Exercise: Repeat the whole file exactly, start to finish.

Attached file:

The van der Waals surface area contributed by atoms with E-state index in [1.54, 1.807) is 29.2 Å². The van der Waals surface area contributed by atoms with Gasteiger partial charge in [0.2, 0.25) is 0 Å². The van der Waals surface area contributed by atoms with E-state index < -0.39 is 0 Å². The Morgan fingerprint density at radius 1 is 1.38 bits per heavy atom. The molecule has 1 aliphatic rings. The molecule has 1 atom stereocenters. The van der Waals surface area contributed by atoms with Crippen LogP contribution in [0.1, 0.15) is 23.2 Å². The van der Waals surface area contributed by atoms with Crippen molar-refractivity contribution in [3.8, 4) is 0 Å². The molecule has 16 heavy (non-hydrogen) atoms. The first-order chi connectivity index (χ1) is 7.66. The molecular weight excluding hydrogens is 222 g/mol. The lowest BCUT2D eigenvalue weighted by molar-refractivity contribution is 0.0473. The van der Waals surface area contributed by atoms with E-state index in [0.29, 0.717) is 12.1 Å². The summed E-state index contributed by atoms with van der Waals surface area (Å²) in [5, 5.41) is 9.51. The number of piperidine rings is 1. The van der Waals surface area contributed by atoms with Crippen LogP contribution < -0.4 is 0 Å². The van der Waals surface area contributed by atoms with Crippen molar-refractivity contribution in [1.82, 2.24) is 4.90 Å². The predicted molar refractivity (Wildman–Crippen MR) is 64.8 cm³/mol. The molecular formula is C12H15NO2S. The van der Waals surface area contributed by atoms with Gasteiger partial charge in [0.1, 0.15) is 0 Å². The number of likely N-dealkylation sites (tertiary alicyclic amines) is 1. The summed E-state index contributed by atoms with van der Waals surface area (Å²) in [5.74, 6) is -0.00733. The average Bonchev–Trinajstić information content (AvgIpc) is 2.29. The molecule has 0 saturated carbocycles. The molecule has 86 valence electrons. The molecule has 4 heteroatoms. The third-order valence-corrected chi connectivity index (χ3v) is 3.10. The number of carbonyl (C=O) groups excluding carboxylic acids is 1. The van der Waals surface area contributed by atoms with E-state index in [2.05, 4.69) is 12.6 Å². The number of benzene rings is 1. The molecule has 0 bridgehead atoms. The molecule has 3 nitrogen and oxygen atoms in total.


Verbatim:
The van der Waals surface area contributed by atoms with E-state index in [1.54, 1.807) is 29.2 Å². The van der Waals surface area contributed by atoms with Gasteiger partial charge in [0.2, 0.25) is 0 Å². The van der Waals surface area contributed by atoms with E-state index < -0.39 is 0 Å². The Morgan fingerprint density at radius 1 is 1.38 bits per heavy atom. The molecule has 1 aliphatic rings. The molecule has 1 atom stereocenters. The van der Waals surface area contributed by atoms with Crippen LogP contribution in [0.1, 0.15) is 23.2 Å². The van der Waals surface area contributed by atoms with Crippen molar-refractivity contribution in [3.8, 4) is 0 Å². The molecule has 16 heavy (non-hydrogen) atoms. The first-order chi connectivity index (χ1) is 7.66. The molecular weight excluding hydrogens is 222 g/mol. The lowest BCUT2D eigenvalue weighted by molar-refractivity contribution is 0.0473. The van der Waals surface area contributed by atoms with E-state index in [0.29, 0.717) is 12.1 Å². The summed E-state index contributed by atoms with van der Waals surface area (Å²) in [5, 5.41) is 9.51. The number of piperidine rings is 1. The van der Waals surface area contributed by atoms with Crippen LogP contribution < -0.4 is 0 Å². The van der Waals surface area contributed by atoms with Crippen molar-refractivity contribution in [1.82, 2.24) is 4.90 Å². The predicted molar refractivity (Wildman–Crippen MR) is 64.8 cm³/mol. The molecular formula is C12H15NO2S. The van der Waals surface area contributed by atoms with Gasteiger partial charge in [0.1, 0.15) is 0 Å². The number of likely N-dealkylation sites (tertiary alicyclic amines) is 1. The summed E-state index contributed by atoms with van der Waals surface area (Å²) in [5.74, 6) is -0.00733. The average Bonchev–Trinajstić information content (AvgIpc) is 2.29. The molecule has 0 saturated carbocycles. The molecule has 86 valence electrons. The molecule has 4 heteroatoms. The third-order valence-corrected chi connectivity index (χ3v) is 3.10. The number of carbonyl (C=O) groups excluding carboxylic acids is 1. The van der Waals surface area contributed by atoms with E-state index in [2.05, 4.69) is 12.6 Å². The number of benzene rings is 1. The molecule has 0 bridgehead atoms. The molecule has 3 nitrogen and oxygen atoms in total.